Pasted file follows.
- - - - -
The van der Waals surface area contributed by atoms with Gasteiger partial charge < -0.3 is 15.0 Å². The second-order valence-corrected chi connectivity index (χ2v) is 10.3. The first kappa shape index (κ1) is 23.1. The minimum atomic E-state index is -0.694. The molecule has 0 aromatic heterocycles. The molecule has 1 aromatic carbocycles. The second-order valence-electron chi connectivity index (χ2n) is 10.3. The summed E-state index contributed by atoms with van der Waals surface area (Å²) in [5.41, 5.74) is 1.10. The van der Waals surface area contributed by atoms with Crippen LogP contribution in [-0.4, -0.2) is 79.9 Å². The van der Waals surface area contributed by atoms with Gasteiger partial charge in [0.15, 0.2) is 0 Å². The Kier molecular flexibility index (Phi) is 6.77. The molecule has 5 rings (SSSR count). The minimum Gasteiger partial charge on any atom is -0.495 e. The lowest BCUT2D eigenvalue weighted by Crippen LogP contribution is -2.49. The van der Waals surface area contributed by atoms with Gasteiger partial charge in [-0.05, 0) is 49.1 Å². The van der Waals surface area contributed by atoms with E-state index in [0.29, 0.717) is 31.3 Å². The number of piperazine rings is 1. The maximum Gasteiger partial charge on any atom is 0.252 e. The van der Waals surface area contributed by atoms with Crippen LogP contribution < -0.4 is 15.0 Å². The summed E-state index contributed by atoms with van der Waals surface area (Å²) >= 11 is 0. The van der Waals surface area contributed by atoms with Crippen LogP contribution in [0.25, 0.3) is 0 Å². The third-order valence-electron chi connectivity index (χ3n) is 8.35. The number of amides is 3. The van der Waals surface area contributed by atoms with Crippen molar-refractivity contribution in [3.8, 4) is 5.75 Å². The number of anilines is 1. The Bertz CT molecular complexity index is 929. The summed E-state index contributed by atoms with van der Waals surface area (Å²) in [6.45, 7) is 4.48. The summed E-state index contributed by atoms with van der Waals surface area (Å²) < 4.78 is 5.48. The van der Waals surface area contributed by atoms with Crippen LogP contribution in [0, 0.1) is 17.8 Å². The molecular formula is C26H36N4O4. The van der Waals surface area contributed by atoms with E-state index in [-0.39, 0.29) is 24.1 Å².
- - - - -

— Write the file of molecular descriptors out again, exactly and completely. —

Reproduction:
The van der Waals surface area contributed by atoms with Gasteiger partial charge < -0.3 is 15.0 Å². The second-order valence-corrected chi connectivity index (χ2v) is 10.3. The first kappa shape index (κ1) is 23.1. The minimum atomic E-state index is -0.694. The molecule has 0 aromatic heterocycles. The molecule has 1 aromatic carbocycles. The second-order valence-electron chi connectivity index (χ2n) is 10.3. The summed E-state index contributed by atoms with van der Waals surface area (Å²) in [5.41, 5.74) is 1.10. The van der Waals surface area contributed by atoms with Crippen LogP contribution in [-0.4, -0.2) is 79.9 Å². The van der Waals surface area contributed by atoms with Gasteiger partial charge in [0.15, 0.2) is 0 Å². The Kier molecular flexibility index (Phi) is 6.77. The molecule has 5 rings (SSSR count). The minimum Gasteiger partial charge on any atom is -0.495 e. The lowest BCUT2D eigenvalue weighted by Crippen LogP contribution is -2.49. The van der Waals surface area contributed by atoms with Gasteiger partial charge in [-0.05, 0) is 49.1 Å². The van der Waals surface area contributed by atoms with E-state index in [0.29, 0.717) is 31.3 Å². The number of piperazine rings is 1. The maximum Gasteiger partial charge on any atom is 0.252 e. The van der Waals surface area contributed by atoms with Crippen LogP contribution < -0.4 is 15.0 Å². The summed E-state index contributed by atoms with van der Waals surface area (Å²) >= 11 is 0. The van der Waals surface area contributed by atoms with Crippen LogP contribution in [0.25, 0.3) is 0 Å². The third-order valence-electron chi connectivity index (χ3n) is 8.35. The number of amides is 3. The van der Waals surface area contributed by atoms with Crippen molar-refractivity contribution in [3.8, 4) is 5.75 Å². The number of anilines is 1. The Bertz CT molecular complexity index is 929. The summed E-state index contributed by atoms with van der Waals surface area (Å²) in [6.45, 7) is 4.48. The summed E-state index contributed by atoms with van der Waals surface area (Å²) < 4.78 is 5.48. The van der Waals surface area contributed by atoms with Crippen LogP contribution in [0, 0.1) is 17.8 Å². The molecular formula is C26H36N4O4. The van der Waals surface area contributed by atoms with E-state index in [-0.39, 0.29) is 24.1 Å².